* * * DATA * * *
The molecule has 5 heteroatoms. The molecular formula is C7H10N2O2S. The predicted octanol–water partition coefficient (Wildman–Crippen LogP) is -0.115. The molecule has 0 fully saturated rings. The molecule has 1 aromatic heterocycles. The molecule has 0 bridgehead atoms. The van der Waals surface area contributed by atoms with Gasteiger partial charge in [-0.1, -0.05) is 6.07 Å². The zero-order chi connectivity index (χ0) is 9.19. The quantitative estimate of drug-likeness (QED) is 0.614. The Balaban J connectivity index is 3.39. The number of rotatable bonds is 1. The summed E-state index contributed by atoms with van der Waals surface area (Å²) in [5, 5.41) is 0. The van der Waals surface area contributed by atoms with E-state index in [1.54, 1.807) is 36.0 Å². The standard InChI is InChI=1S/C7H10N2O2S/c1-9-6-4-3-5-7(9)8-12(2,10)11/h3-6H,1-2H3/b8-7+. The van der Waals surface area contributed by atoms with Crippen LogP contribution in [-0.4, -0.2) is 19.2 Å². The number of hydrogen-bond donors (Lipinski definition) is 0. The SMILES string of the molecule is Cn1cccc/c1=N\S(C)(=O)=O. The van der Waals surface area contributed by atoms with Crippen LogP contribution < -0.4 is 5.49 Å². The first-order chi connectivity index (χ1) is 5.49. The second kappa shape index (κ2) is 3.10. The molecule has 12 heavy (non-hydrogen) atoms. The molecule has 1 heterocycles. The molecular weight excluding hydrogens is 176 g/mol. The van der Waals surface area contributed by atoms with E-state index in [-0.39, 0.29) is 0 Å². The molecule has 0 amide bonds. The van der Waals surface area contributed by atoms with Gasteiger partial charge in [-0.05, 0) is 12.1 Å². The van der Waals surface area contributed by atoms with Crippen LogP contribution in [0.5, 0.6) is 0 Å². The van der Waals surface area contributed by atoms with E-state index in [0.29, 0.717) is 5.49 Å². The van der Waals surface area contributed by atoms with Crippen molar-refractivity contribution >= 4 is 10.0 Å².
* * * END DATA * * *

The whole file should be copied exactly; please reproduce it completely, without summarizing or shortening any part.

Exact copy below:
The molecule has 5 heteroatoms. The molecular formula is C7H10N2O2S. The predicted octanol–water partition coefficient (Wildman–Crippen LogP) is -0.115. The molecule has 0 fully saturated rings. The molecule has 1 aromatic heterocycles. The molecule has 0 bridgehead atoms. The van der Waals surface area contributed by atoms with Gasteiger partial charge in [-0.1, -0.05) is 6.07 Å². The zero-order chi connectivity index (χ0) is 9.19. The quantitative estimate of drug-likeness (QED) is 0.614. The Balaban J connectivity index is 3.39. The number of rotatable bonds is 1. The summed E-state index contributed by atoms with van der Waals surface area (Å²) in [5, 5.41) is 0. The van der Waals surface area contributed by atoms with E-state index in [1.54, 1.807) is 36.0 Å². The standard InChI is InChI=1S/C7H10N2O2S/c1-9-6-4-3-5-7(9)8-12(2,10)11/h3-6H,1-2H3/b8-7+. The van der Waals surface area contributed by atoms with Crippen LogP contribution in [-0.4, -0.2) is 19.2 Å². The number of hydrogen-bond donors (Lipinski definition) is 0. The SMILES string of the molecule is Cn1cccc/c1=N\S(C)(=O)=O. The van der Waals surface area contributed by atoms with Crippen LogP contribution < -0.4 is 5.49 Å². The first-order chi connectivity index (χ1) is 5.49. The second kappa shape index (κ2) is 3.10. The molecule has 12 heavy (non-hydrogen) atoms. The molecule has 1 heterocycles. The molecular weight excluding hydrogens is 176 g/mol. The van der Waals surface area contributed by atoms with E-state index in [-0.39, 0.29) is 0 Å². The molecule has 0 amide bonds. The van der Waals surface area contributed by atoms with Gasteiger partial charge in [-0.05, 0) is 12.1 Å². The van der Waals surface area contributed by atoms with Crippen LogP contribution in [0.5, 0.6) is 0 Å². The van der Waals surface area contributed by atoms with E-state index in [0.29, 0.717) is 5.49 Å². The van der Waals surface area contributed by atoms with Crippen molar-refractivity contribution >= 4 is 10.0 Å².